Naturally, as a 19-year-old he was excited to play his first AIL game on Castle Avenue, and Daniel soon had even more reason to look forward to what lay ahead.
“Leo would be good at letting us know as early as possible in the week,” explains David.
“Normally we wouldn’t train with the club on a Tuesday because we had Leinster training.
“Then we train on Thursday and have a game on Saturday. So I would have known on Tuesday, but all I knew was that Dan was playing. I wasn’t sure if James was playing or not.
“We came in and Pat (McHale, team manager) gave me the gear that I was supposed to give to James. I thought, ‘It’s happening!’”
“I was the last person who knew I was playing,” says Jimmy.
“Woody was going to announce it on Team Huddle but someone accidentally let me know I was going to play. All I heard was Woody yelling back, ‘It was supposed to be a surprise!’
“Daniel was in his 20s and me and David had been playing seniors for a while and it still hadn’t happened that the three of us played together.”
Daniel added: “James is about nine years older than me so I probably didn’t think about it that much until I finished school.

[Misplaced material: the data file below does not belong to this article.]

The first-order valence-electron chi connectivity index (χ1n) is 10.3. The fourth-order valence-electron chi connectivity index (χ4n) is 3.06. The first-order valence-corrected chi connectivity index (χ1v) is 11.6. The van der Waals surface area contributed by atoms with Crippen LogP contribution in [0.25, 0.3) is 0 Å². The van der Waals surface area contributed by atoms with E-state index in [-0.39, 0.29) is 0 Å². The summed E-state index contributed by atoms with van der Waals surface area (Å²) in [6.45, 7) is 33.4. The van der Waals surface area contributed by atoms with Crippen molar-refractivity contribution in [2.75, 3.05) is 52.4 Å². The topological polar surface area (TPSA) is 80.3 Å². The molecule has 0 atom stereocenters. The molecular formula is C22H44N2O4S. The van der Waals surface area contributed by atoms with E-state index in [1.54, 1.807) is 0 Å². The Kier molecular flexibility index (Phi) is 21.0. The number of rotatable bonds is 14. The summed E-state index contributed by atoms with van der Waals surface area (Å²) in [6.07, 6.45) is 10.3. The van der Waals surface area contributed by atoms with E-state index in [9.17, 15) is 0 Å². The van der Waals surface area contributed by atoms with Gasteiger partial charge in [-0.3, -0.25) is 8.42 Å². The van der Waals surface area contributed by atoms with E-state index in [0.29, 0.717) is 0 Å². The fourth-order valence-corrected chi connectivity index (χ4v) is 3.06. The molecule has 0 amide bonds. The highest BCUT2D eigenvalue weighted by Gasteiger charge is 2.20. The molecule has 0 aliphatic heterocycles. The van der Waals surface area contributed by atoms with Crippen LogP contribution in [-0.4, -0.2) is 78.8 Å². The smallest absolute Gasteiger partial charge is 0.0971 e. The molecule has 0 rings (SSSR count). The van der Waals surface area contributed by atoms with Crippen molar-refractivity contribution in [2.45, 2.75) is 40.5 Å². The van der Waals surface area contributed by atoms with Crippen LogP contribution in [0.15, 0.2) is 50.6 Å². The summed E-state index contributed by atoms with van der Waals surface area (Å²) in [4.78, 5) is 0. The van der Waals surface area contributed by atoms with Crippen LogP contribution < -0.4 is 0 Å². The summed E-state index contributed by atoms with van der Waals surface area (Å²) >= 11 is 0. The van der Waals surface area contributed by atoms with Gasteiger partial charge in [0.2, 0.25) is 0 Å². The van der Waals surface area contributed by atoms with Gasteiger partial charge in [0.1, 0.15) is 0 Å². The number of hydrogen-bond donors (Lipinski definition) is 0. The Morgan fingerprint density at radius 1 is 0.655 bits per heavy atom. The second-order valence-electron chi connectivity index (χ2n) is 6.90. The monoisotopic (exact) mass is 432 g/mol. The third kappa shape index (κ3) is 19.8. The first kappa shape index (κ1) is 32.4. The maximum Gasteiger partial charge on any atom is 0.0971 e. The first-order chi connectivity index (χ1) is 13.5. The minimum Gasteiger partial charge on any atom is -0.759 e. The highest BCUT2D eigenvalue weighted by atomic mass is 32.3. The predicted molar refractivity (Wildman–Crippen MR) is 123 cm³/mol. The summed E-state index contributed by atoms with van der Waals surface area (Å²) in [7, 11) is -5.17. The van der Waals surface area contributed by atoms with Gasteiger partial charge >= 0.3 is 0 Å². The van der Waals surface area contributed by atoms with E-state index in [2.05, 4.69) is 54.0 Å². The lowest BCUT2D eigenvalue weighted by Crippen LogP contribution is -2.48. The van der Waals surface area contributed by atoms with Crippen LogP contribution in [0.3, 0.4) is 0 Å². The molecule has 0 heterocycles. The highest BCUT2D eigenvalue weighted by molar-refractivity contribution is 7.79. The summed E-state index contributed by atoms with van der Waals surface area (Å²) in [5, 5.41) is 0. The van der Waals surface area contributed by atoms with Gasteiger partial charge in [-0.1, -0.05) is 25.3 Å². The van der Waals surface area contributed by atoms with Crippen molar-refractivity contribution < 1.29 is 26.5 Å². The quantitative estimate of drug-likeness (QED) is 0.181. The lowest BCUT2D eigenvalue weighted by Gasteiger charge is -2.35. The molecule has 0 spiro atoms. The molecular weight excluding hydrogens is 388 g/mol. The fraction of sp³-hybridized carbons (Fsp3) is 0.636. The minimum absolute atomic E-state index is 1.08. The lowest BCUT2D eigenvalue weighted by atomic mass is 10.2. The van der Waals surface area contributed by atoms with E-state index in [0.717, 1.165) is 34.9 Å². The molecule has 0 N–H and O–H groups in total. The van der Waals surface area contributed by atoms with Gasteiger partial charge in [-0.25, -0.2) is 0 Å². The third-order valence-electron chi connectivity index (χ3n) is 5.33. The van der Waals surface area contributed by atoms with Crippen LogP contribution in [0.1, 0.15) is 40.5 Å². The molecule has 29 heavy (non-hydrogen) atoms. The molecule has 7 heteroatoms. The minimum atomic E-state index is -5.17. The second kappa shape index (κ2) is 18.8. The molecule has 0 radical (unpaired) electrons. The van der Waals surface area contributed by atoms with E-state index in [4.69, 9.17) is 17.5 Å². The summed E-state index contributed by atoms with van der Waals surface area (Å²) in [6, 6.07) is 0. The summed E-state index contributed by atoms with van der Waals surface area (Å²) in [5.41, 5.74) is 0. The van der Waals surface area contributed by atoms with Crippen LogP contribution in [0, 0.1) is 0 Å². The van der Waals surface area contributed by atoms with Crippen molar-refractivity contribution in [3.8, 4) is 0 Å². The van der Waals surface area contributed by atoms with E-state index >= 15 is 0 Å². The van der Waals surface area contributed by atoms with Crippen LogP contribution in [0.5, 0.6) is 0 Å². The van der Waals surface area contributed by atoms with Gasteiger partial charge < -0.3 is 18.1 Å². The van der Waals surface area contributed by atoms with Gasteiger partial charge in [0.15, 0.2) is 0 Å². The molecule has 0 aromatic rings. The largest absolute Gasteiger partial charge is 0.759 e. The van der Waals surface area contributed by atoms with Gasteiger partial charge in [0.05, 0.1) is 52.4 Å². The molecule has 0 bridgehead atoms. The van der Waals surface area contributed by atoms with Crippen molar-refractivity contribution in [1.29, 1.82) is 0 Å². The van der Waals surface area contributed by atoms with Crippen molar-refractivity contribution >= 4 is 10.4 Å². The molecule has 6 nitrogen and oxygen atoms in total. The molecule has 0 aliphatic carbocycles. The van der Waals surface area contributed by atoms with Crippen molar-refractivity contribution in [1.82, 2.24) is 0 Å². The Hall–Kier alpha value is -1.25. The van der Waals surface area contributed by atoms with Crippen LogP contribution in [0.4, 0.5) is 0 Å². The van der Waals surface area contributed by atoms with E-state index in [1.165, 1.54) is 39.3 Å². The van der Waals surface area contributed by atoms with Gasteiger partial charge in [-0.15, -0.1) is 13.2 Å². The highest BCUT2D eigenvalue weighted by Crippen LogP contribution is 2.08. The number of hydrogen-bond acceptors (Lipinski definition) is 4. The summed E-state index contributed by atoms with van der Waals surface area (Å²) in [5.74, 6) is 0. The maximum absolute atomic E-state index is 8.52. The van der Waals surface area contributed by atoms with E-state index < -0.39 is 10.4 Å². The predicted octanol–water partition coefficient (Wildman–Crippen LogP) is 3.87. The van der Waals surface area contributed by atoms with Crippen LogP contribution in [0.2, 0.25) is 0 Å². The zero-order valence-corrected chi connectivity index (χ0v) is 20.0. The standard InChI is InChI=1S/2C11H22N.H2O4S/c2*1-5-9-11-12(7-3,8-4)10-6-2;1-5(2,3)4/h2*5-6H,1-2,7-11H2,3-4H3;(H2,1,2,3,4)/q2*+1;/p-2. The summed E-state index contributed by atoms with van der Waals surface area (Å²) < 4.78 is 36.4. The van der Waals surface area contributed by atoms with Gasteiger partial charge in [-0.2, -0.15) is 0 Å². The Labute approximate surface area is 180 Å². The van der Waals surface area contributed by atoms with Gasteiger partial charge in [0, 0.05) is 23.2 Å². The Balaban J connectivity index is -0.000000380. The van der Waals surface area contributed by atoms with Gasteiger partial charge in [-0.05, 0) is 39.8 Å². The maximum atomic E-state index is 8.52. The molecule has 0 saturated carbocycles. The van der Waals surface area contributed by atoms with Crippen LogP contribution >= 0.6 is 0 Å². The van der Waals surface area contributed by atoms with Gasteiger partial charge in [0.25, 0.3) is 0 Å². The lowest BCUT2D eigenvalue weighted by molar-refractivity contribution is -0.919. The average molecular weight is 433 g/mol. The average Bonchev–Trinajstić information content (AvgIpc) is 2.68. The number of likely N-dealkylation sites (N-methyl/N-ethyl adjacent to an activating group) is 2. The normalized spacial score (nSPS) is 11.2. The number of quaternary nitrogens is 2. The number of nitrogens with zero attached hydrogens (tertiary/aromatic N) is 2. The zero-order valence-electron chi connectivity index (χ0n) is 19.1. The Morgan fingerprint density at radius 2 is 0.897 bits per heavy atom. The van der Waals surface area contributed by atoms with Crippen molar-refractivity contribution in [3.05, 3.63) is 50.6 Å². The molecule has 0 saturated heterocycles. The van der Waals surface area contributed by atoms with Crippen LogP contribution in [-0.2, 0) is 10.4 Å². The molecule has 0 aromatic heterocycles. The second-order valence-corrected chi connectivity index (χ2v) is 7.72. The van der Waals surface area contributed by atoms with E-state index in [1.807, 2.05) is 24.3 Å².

“When I got to Clontarf we joked about it, so it was cool when it finally happened.”
David continues, “I definitely thought about it because I would have grown up with James.
“When Dan popped up below me at Belvedere, I watched him and ended up coaching him in one of the years after I left.
“By the time the three of us were in the club, Dan had dropped out of school, people would say so, but you’d always dismiss it because you never want to jinx it.
“I think the way it happened was the best way because it wasn’t a massive build-up in our own heads.”
During training on the Thursday before the game, only one thing went through their heads.
Jimmy: “I was like, ‘Gosh, I better not hurt myself!'”
David: “I think we all did!”
Jimmy: “I went to practice on Thursday and I was like, ‘Okay, just keep at it, no matter what!’
“It was just pure excitement. I wasn’t even particularly nervous about the game, I was just buzzing. I was nervous in the sense that I wanted to win because we were playing three.”
David: “I didn’t actually train much on Thursday because I had to train earlier in the day (with Leinster). In the end I only did the captain’s run.
“When the team was named, I was like, ‘Oh yeah, I’m going to train.’ But then I thought, ‘Ah no, if I pull something, I’ll snap!’ We didn’t really walk much.”
After surviving the session unscathed, Jimmy called his parents, Ann and Seán, to share the good news. “They were both buzzing. It’s something they definitely had in mind as well.”